Worst injury in the kitchen: "The death of Alain Chapel. A chef who taught me so much and left too soon."
Most annoying thing a person can ever say to a chef: "I went to your restaurant but I don’t remember what I ate!"
Dining trend worth embracing: "It’s always difficult to talk of trends when referring to cuisine. As Paul Bocuse says, 'there aren’t 50 different styles of cuisine, there’s good cuisine, and bad cuisine.'
"For several years now, I would stay the trend is oriented toward 'genuine cuisine,' not simply French cuisine, but the one that is made using good products, generously and sincerely, and about having something to say through your cuisine.
"However, the one style of cuisine I would rather not hear about is the idea that cooking with 'talent; simply means mixing just about anything, and adding a lot of colour. Cuisine in 2012 shouldn’t be radically different from cuisine in the years to come, since everyone is now conscious of the need for better eating, which means respecting traditions and nature.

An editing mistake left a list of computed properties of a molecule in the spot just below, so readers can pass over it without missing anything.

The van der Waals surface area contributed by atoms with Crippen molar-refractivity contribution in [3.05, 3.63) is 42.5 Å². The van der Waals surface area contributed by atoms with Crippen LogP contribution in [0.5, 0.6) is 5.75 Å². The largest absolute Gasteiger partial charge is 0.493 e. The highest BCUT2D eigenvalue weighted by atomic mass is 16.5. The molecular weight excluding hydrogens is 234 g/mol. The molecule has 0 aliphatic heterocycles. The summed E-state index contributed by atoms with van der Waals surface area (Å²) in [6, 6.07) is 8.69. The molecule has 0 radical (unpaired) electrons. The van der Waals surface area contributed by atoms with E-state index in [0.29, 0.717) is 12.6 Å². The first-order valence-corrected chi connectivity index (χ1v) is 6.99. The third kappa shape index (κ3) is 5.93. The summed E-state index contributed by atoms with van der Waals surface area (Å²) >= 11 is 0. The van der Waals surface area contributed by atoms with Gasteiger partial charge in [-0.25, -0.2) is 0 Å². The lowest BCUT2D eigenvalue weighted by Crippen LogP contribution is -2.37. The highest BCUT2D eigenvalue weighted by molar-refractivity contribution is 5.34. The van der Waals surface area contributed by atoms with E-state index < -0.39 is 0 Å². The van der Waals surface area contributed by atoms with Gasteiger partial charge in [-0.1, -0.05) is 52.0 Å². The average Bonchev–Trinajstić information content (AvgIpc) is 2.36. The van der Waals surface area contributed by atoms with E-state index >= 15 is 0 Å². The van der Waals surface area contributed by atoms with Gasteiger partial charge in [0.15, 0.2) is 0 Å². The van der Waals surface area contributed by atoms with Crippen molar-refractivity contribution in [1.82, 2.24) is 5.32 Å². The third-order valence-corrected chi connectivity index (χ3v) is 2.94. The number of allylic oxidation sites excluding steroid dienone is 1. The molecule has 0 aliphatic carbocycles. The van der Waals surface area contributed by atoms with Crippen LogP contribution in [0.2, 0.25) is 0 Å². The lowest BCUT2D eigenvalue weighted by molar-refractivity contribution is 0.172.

"This greater awareness has had an impact on food producers, they realize that we need to respect seasonality and eat produce that has fully matured naturally."
On his passion for cooking: "What fuels my passion is to work with products and be a part of the artisanal chain. To work as a chef with what others have put their love into growing, raising, sowing and harvesting so that others can enjoy them even more."
Ingredient he couldn't live without: "Passion and butter! But only pure dairy farm-fresh churned butter."
Biggest misperception people have about French cuisine: "Great cuisine, French or otherwise, requires time and attention. Cooking quickly and cooking well do not mix."
Eleven chefs and experts from around the world will be taking part in the World Gourmet Festival at Bangkok's Four Seasons from September 3-9. For ticket information and the full schedule of events, visit the official website: Worldgourmetfestivalbangkok.com.